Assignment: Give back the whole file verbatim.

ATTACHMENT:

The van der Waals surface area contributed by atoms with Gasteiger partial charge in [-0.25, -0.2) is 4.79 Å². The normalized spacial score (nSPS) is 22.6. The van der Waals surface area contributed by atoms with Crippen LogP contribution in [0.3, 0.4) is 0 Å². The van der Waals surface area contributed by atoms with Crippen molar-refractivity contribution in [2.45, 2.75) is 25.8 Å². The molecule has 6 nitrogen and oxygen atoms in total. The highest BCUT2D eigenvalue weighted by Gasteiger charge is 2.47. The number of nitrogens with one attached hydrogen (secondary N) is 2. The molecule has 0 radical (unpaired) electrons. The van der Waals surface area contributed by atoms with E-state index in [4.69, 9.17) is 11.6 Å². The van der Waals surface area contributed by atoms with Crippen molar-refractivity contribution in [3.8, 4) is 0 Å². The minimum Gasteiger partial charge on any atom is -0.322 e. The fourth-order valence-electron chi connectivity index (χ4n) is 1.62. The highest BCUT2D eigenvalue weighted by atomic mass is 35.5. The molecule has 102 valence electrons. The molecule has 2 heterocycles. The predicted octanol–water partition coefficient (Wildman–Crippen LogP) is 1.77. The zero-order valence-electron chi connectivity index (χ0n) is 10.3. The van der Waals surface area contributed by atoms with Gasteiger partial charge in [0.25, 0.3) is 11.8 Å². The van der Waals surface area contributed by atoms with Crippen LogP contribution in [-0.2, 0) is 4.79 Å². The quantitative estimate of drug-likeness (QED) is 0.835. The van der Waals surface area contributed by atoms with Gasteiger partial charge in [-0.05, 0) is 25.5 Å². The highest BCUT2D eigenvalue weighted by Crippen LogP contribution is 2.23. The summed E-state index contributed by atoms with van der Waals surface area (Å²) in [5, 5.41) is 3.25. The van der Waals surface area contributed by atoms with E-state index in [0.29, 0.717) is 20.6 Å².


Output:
The van der Waals surface area contributed by atoms with Gasteiger partial charge in [-0.25, -0.2) is 4.79 Å². The normalized spacial score (nSPS) is 22.6. The van der Waals surface area contributed by atoms with Crippen LogP contribution in [0.3, 0.4) is 0 Å². The van der Waals surface area contributed by atoms with Crippen molar-refractivity contribution in [2.45, 2.75) is 25.8 Å². The molecule has 6 nitrogen and oxygen atoms in total. The highest BCUT2D eigenvalue weighted by Gasteiger charge is 2.47. The number of nitrogens with one attached hydrogen (secondary N) is 2. The molecule has 0 radical (unpaired) electrons. The van der Waals surface area contributed by atoms with E-state index in [4.69, 9.17) is 11.6 Å². The van der Waals surface area contributed by atoms with Crippen molar-refractivity contribution in [3.8, 4) is 0 Å². The minimum Gasteiger partial charge on any atom is -0.322 e. The fourth-order valence-electron chi connectivity index (χ4n) is 1.62. The highest BCUT2D eigenvalue weighted by atomic mass is 35.5. The molecule has 102 valence electrons. The molecule has 2 heterocycles. The predicted octanol–water partition coefficient (Wildman–Crippen LogP) is 1.77. The zero-order valence-electron chi connectivity index (χ0n) is 10.3. The van der Waals surface area contributed by atoms with Gasteiger partial charge in [0.25, 0.3) is 11.8 Å². The van der Waals surface area contributed by atoms with Crippen LogP contribution in [-0.2, 0) is 4.79 Å². The quantitative estimate of drug-likeness (QED) is 0.835. The van der Waals surface area contributed by atoms with Gasteiger partial charge in [-0.05, 0) is 25.5 Å². The highest BCUT2D eigenvalue weighted by Crippen LogP contribution is 2.23. The summed E-state index contributed by atoms with van der Waals surface area (Å²) in [5, 5.41) is 3.25. The van der Waals surface area contributed by atoms with E-state index in [0.29, 0.717) is 20.6 Å².